Katie Strauss' personal essay/memoir called "Buzzed" received a National Gold Medal from the Scholastic Writing Awards! All state-level Gold Key Award winners are eligible for National Award consideration.
Katie not only placed in the National Awards—she won the highest honor!
I eased into the hairdresser’s chair as she draped a cape around my torso. She tore off a length of tissue from a roll and secured it around my neck to prevent hair from getting into my t-shirt. Rock music blared out of the speakers and filled the musty air, the shrill sounds of electric guitar adding to the punk rock ambience of the hair salon. The walls were painted black, but you could hardly tell because of all the posters and stickers plastered everywhere. The room smelled of shampoo and chemicals, like any good hair salon.
“What kind of haircut do you want?” The hair stylist asked, running her black painted nails through my hair.
“I just want it really short. I’m sick of it.” I sighed with disgust and looked at my over-bleached hair, arms draped at my sides under the cape. It had been a great idea to bleach my hair a few months ago, and even though it did suit me, it was time to go back to my normal self, to start afresh.
“Do you want my honest opinion?” She asked, and I nodded. “You’d look killer with a buzz cut. You may not trust my opinion, but I think we should do it.” A smile spread across my face and I nodded furiously. The idea was one that had crossed my mind, but I never spoke it aloud. As a young child I was taught that women had long hair, and that was what was beautiful. Disney princesses, actresses, singers, everyone the world thought was beautiful had long hair. I didn’t realize that whether or not hair makes one pretty is entirely up to the person with the hair. If I truly believed I could be beautiful with close to no hair, then I would be.
Hours and hours I’d spent, scrolling through the depths of Pinterest, admiring the bold faces of women and girls who’d sheared off their hair. They looked free, happy, beautiful. Not just physically beautiful, but beautiful everywhere. Their confidence spilling out from the gleam in their eyes.
The hairdresser smiled at me and flipped on the clippers, the attachment set to number three. She rolled up the sleeves of her fluorescent windbreaker, counted to three and pressed the clippers to the front of my hairline, dragging all the way back. The sensation tickled and itched slightly, but it was a feeling I enjoyed.
I stared at myself in the mirror and giggled at the pure hilarity of a buzzed strip in the center of my head. As I watched chunks of hair fall to the floor, a feeling of pure freedom encompassed my entire body. The history of my hair, the blue, the purple, the bleach, the cutting the dying, it was gone. I was starting over. The past three years, my hair had been an outlet. Like almost all other teenagers, I’d get angry or sad or not know who I was. I needed to feel something, anything, so I’d change my hair. The chemicals of bleach and dye and toner became a ritual. A normality. This ritual temporarily subdued the empty, concave feeling in my chest.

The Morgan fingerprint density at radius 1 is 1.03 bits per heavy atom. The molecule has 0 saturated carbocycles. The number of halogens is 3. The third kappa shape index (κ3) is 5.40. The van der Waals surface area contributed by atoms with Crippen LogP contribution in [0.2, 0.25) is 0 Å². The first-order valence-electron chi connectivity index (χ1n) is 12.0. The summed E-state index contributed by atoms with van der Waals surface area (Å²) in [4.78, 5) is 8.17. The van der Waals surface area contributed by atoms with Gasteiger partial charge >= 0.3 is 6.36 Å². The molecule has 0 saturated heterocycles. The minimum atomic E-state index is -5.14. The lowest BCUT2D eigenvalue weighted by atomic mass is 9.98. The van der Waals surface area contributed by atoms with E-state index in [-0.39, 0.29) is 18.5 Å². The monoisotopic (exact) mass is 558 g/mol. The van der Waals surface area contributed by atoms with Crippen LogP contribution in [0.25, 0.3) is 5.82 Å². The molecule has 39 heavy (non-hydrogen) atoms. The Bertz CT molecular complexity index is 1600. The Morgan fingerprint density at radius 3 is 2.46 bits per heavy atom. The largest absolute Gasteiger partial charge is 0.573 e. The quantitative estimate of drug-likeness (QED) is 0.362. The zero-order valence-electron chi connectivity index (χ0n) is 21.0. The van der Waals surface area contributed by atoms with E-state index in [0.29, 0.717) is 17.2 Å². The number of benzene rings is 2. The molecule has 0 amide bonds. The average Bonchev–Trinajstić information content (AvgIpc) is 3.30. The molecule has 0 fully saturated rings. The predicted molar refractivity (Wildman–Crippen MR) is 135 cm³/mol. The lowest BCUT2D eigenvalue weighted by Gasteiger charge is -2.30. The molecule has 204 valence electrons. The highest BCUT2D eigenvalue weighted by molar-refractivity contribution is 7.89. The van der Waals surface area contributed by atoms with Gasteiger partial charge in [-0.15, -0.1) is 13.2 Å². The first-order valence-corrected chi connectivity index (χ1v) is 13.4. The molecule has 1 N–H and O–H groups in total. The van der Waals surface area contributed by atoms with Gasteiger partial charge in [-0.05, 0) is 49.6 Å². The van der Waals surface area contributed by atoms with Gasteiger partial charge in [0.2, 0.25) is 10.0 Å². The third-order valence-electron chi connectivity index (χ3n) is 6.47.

The hairdresser’s black lined eyes stayed glued to my head, looking up every now and then and making eye contact with me through the mirror, both of us smiling contentedly.
The buzzing continued as the hairdresser worked her way around my head, switching the attachment on the clippers from a three to a one as she got to the nape of my neck, then working her way back up.
Once she finally turned off the razor, she unbuttoned the hairdresser smock and peeled off the tissue tied around my neck. I stood up and looked closer in the mirror. It’s all gone, I thought to myself. My smile hadn’t faded since the hairdresser first suggested the buzz cut. I explored my new haircut with my fingers. My head felt so smooth and delicate, as though I could feel the wind and cold better. I didn’t stop touching my freshly buzzed head as I walked over to my mom, who was perched in one of the waiting chairs by the door. She bolted upright and embraced me tightly.
“You’ve never looked so much like yourself,” she whispered in my ear.
I hugged her back harder, then turned on my heel and fished a ten dollar bill out of my pocket. As I handed the hairdresser the bill I said as earnestly as physically possible, “Thank you.” I had never meant one “thank you” more than I did that one at that moment.
I felt beautiful. A word I’d never use to describe myself.
I stepped out onto the sidewalk, wind brushing my face. Cars rolled past, the rough sounds of their engines rumbling by. None of them knew that I had finally felt comfortable with who I was. I wasn’t the least bit self conscious that you could see my whole head, my ears, and my neck. I was relieved. I wasn’t hiding anymore. A haircut was more than a haircut to me. It was an expression of who I was.